In the first part of this talk, I will outline the main features of a
compositional proof systems for the modal mu-calculus, a modal logic with least
and greatest fixed point recursion. I will discuss how compositional and
inductive reasoning are achieved in this system. To facilitate automatic proof
search, we use a global style of induction based on circular proofs and an
external well-foundedness condition.

In the second part, I will focus on automatic compositional verification. In
particular, I will present a method for the verification of control-flow based
safety properties of multi-applet JavaCard applications. Here, compositionality
supports secure post-issuance loading of new applets onto a smartcard that has
already been issued to a user. We model applets by pushdown processes and use a
technique based on maximal models to reduce the compositional model checking
problem to a standard one.

  • 16.12.2003, Raum 01-016 im Geb. 101 um 11:00 s.t.: Herr Aljazzar (Uni Marburg).

    Titel: Massenoperation auf Indexstrukturen für Datenströme


    Zusammenfassung:

    In Anwendungen, die große Datenmengen bearbeiten, werden so genannte Indexstrukturen
    wie B-Bäume eingesetz, um die Bearbeitungseffizienz durch geschickte Datenorganisation.
    zu erhöhen.
    In vielen Anwendungen ist es notwendig historische Anfragen zu unterstützen, deshalb
    müssen mehrere Versionen des Datenbestands verwaltet werden. Der Multiversions-B-Baum
    (MVBT) kann diese Aufgabe asymptotisch optimal erledigen.
    Aber die rashe Datenübertragung stellt eine neue Herausforderung dar. Damit MVBT in
    schnellen Anwendungen wie Datenströmen einsetzbar wird, muss es so erweitert werden,
    dass große Datenmengen schnell hinzugefügt werden können.
    Die Idee dieser Diplomarbeit ist es, das s.g. Buffer-Tree zu verwnden, um die ankommenden
    Daten erst in Puffern zu sammeln und mengenweise einzufügen.
    In diesem Vortrag wird demonstriert, wie das realisiert wird und welche Vor- und Nachteile
    das zur Folge hat.

  • 8.1.2004, 15:00-16:00. Room 00-034, building 51.:

    Spi Calculus Translated to pi-Calculus Preserving Testing

    Michael Baldamus, Uppsala University

    joint work together with Joachim Parrow and Björn Victor

    The spi-calculus is used to describe cryptographic protocols
    and has primitives and data types for encryption, keys and hash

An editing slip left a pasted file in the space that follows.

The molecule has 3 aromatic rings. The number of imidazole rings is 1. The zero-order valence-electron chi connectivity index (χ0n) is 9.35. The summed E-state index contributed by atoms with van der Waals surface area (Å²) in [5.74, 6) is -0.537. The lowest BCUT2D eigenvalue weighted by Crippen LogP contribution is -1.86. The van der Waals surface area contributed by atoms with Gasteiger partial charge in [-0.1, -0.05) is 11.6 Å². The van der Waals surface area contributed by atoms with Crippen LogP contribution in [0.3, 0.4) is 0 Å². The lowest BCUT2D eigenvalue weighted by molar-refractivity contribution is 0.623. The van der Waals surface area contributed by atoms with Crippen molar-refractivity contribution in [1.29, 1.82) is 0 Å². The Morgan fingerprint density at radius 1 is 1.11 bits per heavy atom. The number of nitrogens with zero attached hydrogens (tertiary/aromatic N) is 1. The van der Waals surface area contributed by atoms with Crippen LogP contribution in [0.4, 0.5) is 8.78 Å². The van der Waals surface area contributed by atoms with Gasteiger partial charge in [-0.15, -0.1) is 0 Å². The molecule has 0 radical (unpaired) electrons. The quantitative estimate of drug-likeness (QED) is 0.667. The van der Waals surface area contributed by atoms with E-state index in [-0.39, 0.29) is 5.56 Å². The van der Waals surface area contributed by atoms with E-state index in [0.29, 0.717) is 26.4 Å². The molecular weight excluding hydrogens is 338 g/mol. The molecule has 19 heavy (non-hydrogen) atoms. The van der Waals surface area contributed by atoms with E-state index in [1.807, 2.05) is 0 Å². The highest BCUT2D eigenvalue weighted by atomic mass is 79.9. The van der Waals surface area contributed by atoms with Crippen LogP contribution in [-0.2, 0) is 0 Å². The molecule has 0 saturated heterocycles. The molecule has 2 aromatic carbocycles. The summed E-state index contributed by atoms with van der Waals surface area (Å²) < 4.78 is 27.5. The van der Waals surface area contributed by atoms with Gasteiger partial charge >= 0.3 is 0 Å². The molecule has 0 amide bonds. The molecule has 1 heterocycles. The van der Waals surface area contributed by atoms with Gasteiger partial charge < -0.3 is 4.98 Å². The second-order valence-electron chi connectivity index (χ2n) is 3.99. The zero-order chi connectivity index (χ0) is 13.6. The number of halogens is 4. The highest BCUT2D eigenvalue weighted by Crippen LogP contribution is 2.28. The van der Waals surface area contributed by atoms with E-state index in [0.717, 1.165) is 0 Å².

codes. It is an extension of the pi-calculus, a class of formalisms
    for parallel processes with dynamic structure. We present a translation
    of spi into a basic dialect of pi. The translation is proven sound
    with respect to testing and is has been implemented in a
    prototype tool. As a consequence, protocols can be described in the spi
    calculus and analysed with the emerging flora of tools already available
    for pi. The translation also entails a more detailed operational view of
    the semantics of spi since the high level constructs are encoded in a
    well known lower level.

    The talk will include a demonstration of the prototype tool.

  • 16.1. um 14:30: 02-016, Geb. 101. Herr Zhan (Uni Mannheim): On Hierarchically Developing Reactive Systems".

    The hierarchical development method is one of the most practical and
    effective methods for designing large reactive systems by
    allowing a design at different levels of abstraction.
    Relating hierarchical specification to hierarchical implementation
    plays a key role in decreasing the complexity of
    the verification of these systems. But, up to now,
    few work has been done related to the topic.

    In this talk, we propose an approach on combining
    hierarchical specification and hierarchical implementation of a
    complex system in order to simplify the verification of
    the system. To the end, we define a refinement mapping from a high-level
    specification and the properties of the refined lower-level component
    to a lower-level specification, which preserves the type of
    the property to be refined. Furthermore, we establish a
    correspondence between hierarchical specification and hierarchical implementation that
    supports `a priori' verification in system design.

  • 26.1.2004, 16:00, Raum 02-17 Geb. 52: Barbara König, Universität Stuttgart.

    TITLE: Analysis of Graph Transformation Systems

    ABSTRACT: